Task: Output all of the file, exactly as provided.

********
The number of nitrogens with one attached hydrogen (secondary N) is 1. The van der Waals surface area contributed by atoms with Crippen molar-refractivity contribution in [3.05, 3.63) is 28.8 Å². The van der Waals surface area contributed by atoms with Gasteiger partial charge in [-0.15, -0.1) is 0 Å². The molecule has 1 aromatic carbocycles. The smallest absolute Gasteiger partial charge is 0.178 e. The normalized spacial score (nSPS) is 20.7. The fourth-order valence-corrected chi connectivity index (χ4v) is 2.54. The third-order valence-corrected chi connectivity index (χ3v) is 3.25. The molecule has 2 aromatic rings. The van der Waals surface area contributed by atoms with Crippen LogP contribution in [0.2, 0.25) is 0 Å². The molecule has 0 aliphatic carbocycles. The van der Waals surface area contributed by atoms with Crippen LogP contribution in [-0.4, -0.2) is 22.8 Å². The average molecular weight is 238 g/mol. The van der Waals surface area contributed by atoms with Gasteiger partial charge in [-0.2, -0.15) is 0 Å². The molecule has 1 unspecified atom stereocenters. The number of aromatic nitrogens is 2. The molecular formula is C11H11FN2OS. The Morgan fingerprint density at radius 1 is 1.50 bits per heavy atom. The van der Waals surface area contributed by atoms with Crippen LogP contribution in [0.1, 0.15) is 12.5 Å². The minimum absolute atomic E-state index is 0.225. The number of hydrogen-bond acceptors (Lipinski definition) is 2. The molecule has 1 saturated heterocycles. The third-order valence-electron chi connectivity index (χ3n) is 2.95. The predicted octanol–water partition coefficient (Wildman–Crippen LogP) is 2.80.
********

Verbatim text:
The number of nitrogens with one attached hydrogen (secondary N) is 1. The van der Waals surface area contributed by atoms with Crippen molar-refractivity contribution in [3.05, 3.63) is 28.8 Å². The van der Waals surface area contributed by atoms with Gasteiger partial charge in [-0.15, -0.1) is 0 Å². The molecule has 1 aromatic carbocycles. The smallest absolute Gasteiger partial charge is 0.178 e. The normalized spacial score (nSPS) is 20.7. The fourth-order valence-corrected chi connectivity index (χ4v) is 2.54. The third-order valence-corrected chi connectivity index (χ3v) is 3.25. The molecule has 2 aromatic rings. The van der Waals surface area contributed by atoms with Crippen LogP contribution in [0.2, 0.25) is 0 Å². The molecule has 0 aliphatic carbocycles. The van der Waals surface area contributed by atoms with Crippen LogP contribution in [-0.4, -0.2) is 22.8 Å². The average molecular weight is 238 g/mol. The van der Waals surface area contributed by atoms with Gasteiger partial charge in [-0.2, -0.15) is 0 Å². The molecule has 1 unspecified atom stereocenters. The number of aromatic nitrogens is 2. The molecular formula is C11H11FN2OS. The Morgan fingerprint density at radius 1 is 1.50 bits per heavy atom. The van der Waals surface area contributed by atoms with Crippen LogP contribution in [0.1, 0.15) is 12.5 Å². The minimum absolute atomic E-state index is 0.225. The number of hydrogen-bond acceptors (Lipinski definition) is 2. The molecule has 1 saturated heterocycles. The third-order valence-electron chi connectivity index (χ3n) is 2.95. The predicted octanol–water partition coefficient (Wildman–Crippen LogP) is 2.80.